University presses publish works by a wide array of authors. Some may be professors at a press’s home institution, but the majority of a given press’s authors are likely to be affiliated with other universities and colleges, and some will not be affiliated with a university at all.
Criteria for evaluating authors’ formal and informal credentials will vary among presses and in all cases will depend on the genre in which you are writing and the expectations of the audience for the book. Most scholarly audiences will expect authors to hold a terminal degree in the field, but for trade books (sometimes referred to as crossover-trade books), meant for the general reading public, the range of credentials can be much larger. These trade books are typically written by experts in their fields, including journalists, professionals, and practitioners. Some publishers’ trade lists may focus on regional topics, in which case residence in the area is often helpful for marketing the book but is not required. AUPresses has members from many parts of the world, not just the United States, that publish a diverse range of topics. If you have a good idea, a well-researched topic, and a compelling writing style, then it is very possible that there is a university press that would be an appropriate publisher for your work.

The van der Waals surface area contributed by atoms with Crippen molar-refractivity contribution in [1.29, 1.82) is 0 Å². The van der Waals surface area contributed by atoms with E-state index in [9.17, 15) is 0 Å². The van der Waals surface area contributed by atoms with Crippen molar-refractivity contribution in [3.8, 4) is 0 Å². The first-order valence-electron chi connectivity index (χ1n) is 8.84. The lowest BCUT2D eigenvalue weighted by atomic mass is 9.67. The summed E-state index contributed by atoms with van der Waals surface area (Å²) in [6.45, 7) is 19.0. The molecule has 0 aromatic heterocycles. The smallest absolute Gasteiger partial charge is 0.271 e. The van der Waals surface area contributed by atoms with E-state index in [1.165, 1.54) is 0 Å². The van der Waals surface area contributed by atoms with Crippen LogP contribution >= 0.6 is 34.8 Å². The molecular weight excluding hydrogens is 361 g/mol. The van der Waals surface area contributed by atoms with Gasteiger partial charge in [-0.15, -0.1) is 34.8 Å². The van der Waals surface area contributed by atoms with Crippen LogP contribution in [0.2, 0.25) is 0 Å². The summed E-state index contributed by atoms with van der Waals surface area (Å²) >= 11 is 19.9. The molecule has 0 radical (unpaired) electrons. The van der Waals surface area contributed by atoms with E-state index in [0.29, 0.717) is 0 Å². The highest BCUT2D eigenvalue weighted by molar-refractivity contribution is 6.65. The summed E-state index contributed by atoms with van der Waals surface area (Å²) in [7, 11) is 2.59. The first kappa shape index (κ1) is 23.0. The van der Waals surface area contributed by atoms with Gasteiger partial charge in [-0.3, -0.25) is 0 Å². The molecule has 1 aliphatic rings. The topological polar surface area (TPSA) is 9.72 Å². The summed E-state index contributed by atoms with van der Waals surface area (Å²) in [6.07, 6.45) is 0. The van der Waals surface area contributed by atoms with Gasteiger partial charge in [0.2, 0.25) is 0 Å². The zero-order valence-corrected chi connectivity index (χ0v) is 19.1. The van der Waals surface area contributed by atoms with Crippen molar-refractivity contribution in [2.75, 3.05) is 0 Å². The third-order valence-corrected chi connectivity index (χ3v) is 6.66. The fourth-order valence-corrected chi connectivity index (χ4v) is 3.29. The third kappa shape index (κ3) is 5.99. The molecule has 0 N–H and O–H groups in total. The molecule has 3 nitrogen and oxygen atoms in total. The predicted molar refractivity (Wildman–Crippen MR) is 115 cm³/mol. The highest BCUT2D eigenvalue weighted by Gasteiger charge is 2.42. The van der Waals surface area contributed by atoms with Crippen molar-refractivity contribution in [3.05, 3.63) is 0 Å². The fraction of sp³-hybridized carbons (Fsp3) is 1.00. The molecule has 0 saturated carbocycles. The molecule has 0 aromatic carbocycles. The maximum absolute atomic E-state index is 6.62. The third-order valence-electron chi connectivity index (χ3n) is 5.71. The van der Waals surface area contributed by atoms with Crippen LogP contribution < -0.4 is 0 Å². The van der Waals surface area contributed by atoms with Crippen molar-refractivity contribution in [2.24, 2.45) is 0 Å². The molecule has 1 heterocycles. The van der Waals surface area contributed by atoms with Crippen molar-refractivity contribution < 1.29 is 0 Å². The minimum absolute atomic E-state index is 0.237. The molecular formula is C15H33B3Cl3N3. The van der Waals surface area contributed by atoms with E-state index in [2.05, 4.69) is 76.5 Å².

To find out which university presses publish in your field of inquiry, a good place to start is the AUPresses Annual Directory and/or the online AUPresses Subject Area Grid. For certain kinds of trade nonfiction projects (such as books that have grown out of traditional academic scholarship, regional nonfiction, and cookbooks), it may also be helpful to consult the grid thematically. In all cases, once you have a sense of which presses publish the kind of work you write, consult their websites and catalogs and ask whether your project complements or extends the conversations each press seems to be engaged in.